Stay home and stay safe, everyone.
QAF has been pretty active lately and today it hit the $1 mark.

Wonder if they are something positive to announce on the disposal of their primary production business?
Has anyone got any view on QAF results. Writeoff primary production business came as surprise but it indicates that they are serious of selling that business. Bakery business continue to do very well.
(02-03-2021, 09:17 AM)buddy Wrote: Has anyone got any view on QAF results. Writeoff primary production business came as surprise but it indicates that they are serious of selling that business. Bakery business continue to do very well.

for all these hard work of trying to divesting rivalea, shareholders get to receive only an one-time special dividend of 2 cents"...hmm it doesn't look like it's worth the efforts at the expense of risk diversification benefits ( i would think its remaining core of bakery production line, and distribution have low barrier to entry)
write off could probably make the net book value of primary production looks more value buy for sale?
but 2 cents is not even 1 x ebdita. they would rather completely write off primary business if its worth 2 cents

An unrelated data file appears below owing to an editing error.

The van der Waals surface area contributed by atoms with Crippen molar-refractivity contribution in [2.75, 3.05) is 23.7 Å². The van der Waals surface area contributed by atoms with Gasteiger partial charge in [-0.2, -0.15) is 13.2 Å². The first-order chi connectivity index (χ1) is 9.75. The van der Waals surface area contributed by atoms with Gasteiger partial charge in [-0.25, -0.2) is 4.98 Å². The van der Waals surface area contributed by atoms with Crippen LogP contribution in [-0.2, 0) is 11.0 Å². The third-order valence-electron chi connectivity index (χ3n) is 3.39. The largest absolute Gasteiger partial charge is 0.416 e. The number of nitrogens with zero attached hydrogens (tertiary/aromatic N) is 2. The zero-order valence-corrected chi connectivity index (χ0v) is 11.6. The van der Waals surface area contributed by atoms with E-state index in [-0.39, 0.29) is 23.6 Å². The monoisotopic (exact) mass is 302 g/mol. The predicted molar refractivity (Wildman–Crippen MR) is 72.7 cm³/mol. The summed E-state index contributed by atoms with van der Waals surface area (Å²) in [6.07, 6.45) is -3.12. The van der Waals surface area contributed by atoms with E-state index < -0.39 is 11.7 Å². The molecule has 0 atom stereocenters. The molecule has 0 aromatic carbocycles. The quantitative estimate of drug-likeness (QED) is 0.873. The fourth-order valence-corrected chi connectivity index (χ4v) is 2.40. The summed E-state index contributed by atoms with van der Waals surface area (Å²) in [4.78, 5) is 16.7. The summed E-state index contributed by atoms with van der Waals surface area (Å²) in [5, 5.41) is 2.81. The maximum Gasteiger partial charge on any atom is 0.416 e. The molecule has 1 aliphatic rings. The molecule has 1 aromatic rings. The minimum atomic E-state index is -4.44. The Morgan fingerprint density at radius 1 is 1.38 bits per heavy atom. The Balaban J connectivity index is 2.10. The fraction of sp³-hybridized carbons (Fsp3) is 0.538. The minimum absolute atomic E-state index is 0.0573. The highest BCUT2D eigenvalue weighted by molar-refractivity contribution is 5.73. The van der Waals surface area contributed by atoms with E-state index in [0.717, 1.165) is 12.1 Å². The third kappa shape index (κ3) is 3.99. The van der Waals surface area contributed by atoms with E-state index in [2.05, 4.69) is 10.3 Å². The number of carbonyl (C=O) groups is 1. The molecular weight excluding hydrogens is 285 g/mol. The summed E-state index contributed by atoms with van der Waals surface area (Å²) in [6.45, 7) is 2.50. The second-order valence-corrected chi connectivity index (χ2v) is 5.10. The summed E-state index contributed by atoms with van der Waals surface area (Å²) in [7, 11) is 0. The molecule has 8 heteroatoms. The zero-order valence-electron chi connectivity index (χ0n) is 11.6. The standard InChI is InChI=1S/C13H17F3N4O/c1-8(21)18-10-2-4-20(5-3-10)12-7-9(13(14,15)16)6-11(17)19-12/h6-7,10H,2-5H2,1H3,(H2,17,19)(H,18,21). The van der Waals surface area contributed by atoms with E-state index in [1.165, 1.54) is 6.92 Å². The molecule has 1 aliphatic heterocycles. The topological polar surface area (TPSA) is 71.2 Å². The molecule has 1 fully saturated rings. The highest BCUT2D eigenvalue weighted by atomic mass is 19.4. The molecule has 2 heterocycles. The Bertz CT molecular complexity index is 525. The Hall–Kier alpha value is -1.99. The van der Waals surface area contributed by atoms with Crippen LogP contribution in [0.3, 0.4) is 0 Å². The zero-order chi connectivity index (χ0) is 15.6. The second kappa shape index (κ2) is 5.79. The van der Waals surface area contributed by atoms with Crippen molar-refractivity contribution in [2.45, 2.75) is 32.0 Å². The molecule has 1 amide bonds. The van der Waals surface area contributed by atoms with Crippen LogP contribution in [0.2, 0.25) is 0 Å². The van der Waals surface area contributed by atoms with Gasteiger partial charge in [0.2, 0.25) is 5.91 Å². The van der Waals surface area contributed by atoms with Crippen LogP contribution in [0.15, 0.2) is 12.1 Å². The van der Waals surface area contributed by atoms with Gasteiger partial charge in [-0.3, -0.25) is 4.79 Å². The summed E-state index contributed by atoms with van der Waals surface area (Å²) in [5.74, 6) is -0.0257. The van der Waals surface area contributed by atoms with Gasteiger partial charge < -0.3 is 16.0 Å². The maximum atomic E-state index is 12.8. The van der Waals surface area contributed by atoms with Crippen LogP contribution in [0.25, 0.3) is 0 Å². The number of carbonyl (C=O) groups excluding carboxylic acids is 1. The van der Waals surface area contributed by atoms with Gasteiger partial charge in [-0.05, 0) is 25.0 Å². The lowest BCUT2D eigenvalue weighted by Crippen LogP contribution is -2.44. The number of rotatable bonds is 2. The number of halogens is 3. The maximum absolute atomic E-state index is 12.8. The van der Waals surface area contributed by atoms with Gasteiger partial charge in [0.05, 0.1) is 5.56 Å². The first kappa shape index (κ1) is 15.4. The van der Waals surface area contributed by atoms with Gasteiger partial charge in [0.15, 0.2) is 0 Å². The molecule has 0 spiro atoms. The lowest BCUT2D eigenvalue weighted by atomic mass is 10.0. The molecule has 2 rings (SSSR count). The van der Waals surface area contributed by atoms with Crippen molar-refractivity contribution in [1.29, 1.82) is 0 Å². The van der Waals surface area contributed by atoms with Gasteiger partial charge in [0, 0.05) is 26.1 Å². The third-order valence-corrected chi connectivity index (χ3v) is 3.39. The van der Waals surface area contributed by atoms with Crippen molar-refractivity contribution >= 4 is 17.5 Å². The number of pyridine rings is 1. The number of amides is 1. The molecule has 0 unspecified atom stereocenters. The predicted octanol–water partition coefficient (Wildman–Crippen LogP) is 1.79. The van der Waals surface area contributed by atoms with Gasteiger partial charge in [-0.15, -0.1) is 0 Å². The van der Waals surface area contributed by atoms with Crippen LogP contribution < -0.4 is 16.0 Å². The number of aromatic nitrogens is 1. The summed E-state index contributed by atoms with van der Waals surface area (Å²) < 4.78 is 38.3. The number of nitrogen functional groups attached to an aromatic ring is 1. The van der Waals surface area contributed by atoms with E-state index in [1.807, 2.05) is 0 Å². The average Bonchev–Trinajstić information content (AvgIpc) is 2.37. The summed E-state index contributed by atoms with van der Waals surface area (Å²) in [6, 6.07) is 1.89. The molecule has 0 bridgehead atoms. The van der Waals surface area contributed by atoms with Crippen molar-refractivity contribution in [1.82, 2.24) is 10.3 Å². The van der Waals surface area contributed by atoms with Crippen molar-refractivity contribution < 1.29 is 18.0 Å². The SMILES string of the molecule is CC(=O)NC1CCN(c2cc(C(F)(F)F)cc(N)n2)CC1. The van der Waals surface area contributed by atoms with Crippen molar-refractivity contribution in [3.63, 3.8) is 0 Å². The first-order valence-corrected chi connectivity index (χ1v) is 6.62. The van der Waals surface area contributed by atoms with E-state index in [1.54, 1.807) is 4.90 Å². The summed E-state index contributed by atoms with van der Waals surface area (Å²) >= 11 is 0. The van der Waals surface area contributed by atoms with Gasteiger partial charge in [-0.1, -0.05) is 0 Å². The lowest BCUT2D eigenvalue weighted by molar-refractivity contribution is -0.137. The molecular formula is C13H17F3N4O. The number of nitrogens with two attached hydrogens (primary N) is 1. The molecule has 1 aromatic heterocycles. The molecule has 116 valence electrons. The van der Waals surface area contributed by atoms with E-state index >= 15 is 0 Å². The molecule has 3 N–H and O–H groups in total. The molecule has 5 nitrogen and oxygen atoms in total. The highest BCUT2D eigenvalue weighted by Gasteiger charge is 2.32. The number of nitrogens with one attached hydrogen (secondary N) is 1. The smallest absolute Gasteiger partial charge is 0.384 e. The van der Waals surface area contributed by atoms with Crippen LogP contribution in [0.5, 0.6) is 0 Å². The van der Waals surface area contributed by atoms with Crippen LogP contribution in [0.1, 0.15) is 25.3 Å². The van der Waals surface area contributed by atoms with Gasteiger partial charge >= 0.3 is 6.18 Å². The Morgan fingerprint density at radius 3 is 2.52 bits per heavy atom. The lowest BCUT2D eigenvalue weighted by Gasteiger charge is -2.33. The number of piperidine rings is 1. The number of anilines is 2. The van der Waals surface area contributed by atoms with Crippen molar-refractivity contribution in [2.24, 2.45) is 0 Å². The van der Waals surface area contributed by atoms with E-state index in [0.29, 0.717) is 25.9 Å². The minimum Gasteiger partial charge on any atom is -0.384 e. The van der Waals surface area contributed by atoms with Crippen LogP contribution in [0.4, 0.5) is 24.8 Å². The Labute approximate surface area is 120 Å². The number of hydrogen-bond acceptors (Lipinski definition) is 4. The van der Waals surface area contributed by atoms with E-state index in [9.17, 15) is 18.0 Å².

(03-03-2021, 09:59 PM)buddy Wrote: but 2 cents is not even 1 x ebdita. they would rather completely write off primary business if its worth 2 cents

The management merely stated that they plan to pay a special dividend of 2 cents per share in the event that they are successful in divesting Rivalea, this does not mean that the disposal will only bring in 2 cents a share in proceeds.

Based on the carrying amount of the disposal group, it would seem that they expect the sale to bring in ~$133 million. That is likely on top of being able to recover any loans made by the holding company to Rivalea.
There is very good growth in its PP segment, and they were lucky that they had their new plant ready before the buying surge. It is likely that growth in PP will continue in the many years to come as they expand their distribution network and incomes grow.

Management will be wise to invest more money in PP to further improve their distribution and product mix, than try to get a beachhead in other markets. If they execute well -- and it isn't difficult since they already dominate the market -- the sales and earnings from PP may eventually grow to become the largest slice of its pie. So there's still a lot of room for QAF to grow its earnings. If this growth is realised in future years, the stock at current prices is cheap.